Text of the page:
“It is recommended that the regulation (205 CMR 149) provide that any payments due from the race horse development fund will be made once the commission receives proof of majority representation and the execution of a purse agreement. .. within the discretion of the Commission….after proper request….for each meet. That payments from the race horse development fund…even if more than one….be split evenly between the horsemen’s organizations”.

In addition to providing proof of majority horsemen representation to the track, the amended regulation should provide that the horsemen’s organization be required to enter into a purse agreement with the track prior to the start of the meet.

The key language answering the second issue presented appears in Counsel Blue’s final conclusion and is paraphrased as follows.

” ln order to support the amendments to 205 CMR 149, it is recommended that the racing regulations at 205 CMR 4.23 be amended to provide that no owner’s license shall be issued except to a person who owns 20 % (twenty percent) or more of a horse”.

This regulation has always been part of the regulatory scheme, but over the years has been ignored, misused and eroded, because there was no necessity to consider it until two groups vied for recognition and there was disputed membership numbers. This analysis will be the subject of further posts by this writer. Which reminds me of another Mark Twain quote. “the man who does not read good books has no advantage over the man who cannot read them”.

It is now apparent the current statutes and regulations anticipate and allow more than one horsemen group, the majority of horsemen at that track may enter into a purse agreement with the race horse association , purses will be established in the discretion of the Commission and race horse development funds will be divide equally between the horsemen groups after purse agreements and majority determinations are reached.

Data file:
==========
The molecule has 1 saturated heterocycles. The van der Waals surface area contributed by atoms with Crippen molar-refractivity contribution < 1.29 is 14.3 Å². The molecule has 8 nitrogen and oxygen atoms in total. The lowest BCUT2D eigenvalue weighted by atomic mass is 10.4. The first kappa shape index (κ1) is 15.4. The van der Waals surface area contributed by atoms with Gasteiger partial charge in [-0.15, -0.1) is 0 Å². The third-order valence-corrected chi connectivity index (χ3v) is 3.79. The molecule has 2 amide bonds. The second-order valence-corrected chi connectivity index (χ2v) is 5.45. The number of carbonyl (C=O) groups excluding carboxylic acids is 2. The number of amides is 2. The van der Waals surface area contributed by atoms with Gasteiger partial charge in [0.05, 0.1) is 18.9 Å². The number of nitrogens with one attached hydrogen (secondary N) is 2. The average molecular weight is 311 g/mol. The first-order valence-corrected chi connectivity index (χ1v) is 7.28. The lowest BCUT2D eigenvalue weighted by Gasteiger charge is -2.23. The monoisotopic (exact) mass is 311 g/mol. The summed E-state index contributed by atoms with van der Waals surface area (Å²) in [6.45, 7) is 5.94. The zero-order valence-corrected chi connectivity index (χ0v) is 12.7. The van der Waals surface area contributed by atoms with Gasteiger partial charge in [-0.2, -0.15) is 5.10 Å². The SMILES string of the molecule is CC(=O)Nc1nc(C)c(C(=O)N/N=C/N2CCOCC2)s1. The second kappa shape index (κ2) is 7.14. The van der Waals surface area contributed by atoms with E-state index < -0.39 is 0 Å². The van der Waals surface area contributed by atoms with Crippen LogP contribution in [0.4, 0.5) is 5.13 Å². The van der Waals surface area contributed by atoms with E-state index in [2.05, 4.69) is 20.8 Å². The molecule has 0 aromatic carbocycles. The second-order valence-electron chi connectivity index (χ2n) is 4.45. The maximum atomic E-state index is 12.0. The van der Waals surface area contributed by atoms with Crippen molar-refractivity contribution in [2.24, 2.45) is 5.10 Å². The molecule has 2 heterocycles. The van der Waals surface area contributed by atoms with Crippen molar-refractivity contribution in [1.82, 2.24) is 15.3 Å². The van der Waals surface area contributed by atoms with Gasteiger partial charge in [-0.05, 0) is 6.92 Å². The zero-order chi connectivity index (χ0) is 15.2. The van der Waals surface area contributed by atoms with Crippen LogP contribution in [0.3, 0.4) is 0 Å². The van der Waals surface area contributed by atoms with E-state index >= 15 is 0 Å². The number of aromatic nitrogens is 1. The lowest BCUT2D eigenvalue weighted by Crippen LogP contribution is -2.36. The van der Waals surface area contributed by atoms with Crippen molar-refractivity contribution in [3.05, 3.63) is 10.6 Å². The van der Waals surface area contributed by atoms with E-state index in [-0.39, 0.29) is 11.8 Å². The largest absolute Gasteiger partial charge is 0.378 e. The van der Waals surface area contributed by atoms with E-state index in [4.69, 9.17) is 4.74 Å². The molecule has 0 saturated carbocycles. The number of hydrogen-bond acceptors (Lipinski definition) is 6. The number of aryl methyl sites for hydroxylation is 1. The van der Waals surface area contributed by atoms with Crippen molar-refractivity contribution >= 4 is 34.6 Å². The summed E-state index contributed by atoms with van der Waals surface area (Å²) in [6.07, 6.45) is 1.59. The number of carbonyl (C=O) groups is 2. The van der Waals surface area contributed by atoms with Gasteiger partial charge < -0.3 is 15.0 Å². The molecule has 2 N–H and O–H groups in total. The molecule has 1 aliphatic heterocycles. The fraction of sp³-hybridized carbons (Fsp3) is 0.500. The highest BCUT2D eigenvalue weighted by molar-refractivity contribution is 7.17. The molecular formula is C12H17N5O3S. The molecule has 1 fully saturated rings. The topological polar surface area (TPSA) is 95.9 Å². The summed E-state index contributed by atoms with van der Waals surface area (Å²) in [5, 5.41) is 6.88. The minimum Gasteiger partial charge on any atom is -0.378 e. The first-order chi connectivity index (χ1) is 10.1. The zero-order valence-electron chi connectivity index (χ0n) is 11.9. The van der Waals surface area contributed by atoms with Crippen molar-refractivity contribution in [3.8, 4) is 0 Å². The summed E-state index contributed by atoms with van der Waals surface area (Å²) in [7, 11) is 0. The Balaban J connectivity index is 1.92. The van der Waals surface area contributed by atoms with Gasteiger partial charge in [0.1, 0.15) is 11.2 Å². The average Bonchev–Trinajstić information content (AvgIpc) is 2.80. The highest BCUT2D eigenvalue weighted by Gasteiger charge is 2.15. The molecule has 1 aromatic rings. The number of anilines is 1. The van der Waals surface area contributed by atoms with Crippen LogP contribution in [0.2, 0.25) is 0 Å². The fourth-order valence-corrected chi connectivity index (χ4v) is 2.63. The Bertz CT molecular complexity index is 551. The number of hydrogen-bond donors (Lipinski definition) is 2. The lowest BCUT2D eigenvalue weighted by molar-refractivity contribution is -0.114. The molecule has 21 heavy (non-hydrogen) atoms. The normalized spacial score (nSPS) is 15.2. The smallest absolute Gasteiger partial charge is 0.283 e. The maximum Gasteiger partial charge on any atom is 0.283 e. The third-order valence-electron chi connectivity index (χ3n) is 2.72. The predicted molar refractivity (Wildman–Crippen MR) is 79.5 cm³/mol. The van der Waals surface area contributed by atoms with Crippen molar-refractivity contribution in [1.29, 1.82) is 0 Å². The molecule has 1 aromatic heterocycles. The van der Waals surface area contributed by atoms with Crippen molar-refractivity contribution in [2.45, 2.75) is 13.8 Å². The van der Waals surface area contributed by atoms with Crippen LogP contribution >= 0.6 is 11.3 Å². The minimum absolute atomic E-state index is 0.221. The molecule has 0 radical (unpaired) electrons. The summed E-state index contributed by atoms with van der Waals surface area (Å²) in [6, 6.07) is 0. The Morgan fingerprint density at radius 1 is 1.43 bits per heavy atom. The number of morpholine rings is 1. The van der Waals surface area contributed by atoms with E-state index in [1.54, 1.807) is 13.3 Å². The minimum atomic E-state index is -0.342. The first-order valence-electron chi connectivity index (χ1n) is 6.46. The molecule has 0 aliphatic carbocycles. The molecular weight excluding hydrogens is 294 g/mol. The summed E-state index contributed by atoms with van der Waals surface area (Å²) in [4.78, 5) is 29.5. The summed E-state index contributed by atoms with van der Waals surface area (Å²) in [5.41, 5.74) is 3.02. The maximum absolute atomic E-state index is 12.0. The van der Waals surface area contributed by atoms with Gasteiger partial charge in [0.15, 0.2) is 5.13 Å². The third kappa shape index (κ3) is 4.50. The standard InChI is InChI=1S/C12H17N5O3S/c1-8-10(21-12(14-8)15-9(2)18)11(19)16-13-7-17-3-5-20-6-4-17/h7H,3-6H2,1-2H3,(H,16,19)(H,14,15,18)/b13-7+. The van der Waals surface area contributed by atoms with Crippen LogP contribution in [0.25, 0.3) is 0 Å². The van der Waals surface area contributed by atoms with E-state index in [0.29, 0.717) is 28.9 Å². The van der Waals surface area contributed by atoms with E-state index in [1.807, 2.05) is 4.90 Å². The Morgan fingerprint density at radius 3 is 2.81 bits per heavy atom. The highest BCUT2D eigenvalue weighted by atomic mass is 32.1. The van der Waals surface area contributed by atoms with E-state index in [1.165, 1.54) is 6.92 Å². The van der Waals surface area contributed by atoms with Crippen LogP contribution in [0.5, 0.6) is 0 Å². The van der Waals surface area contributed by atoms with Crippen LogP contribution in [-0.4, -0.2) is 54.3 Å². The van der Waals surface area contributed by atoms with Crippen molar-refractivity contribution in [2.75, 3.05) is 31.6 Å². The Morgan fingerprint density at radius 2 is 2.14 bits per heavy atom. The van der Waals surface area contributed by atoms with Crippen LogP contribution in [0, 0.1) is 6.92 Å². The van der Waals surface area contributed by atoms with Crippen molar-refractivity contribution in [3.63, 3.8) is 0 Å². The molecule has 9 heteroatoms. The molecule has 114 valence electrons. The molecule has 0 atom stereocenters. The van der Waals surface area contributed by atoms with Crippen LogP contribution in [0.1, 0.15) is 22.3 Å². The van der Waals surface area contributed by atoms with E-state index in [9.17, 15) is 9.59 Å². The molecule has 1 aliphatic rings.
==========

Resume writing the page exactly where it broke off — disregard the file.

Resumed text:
In all due respect to other publications reporting on this significant development, this writer is committed to the unbiased reporting of recent developments regarding this important issue to Massachusetts based horsemen and women. I strongly urge comments and questions be presented in this forum. I will do my best to answer the same or refer the issue accordingly.

I leave you with the last Mark Twain quote relevant to MassTHA members and this important issue. ” Don’t’ part with your illusions. When they are gone, you may still exist, but you have ceased to live”. And… live we must with the decisions and future determinations of the Commission. It is now more important than ever to assemble, discuss and resolve to be more proactive in 2016 because only this membership can preserve the commonwealth’s thoroughbred industry, ensure the continued ability to conduct full race meets and demonstrate we are the majority of horsemen and women, all as represented by the MassTHA

Wishing all our readers Merry Christmas and Happy Holidays and a Happy New Year. Please visit our President’s Update, posted later today.

posted by “down the stretch”

4 responses to “GAMING COMMISSION CONTEMPLATES REGULATORY CHANGE AND RULE CLARIFICATION”

  1. I am a member of the MTHA and I am part of the majority of horsemen organization that is working for me to help get live racing back in the state of Mass

  2. MTHA is the group who I want to to represent me as a horsemen I believe that the wording needs to state that the majority of horsemen should determine who represents or negotiate for the horsemen of mass.

  3. I believe the wording should state the the majority of horsemen should determine who represents or negotiates for the horsemen of Mass.

  4. I am represented by the MTHA and I believe that the wording needs to state that the majority of horsemen should determine who should represent or negotiate for the horsemen of mass.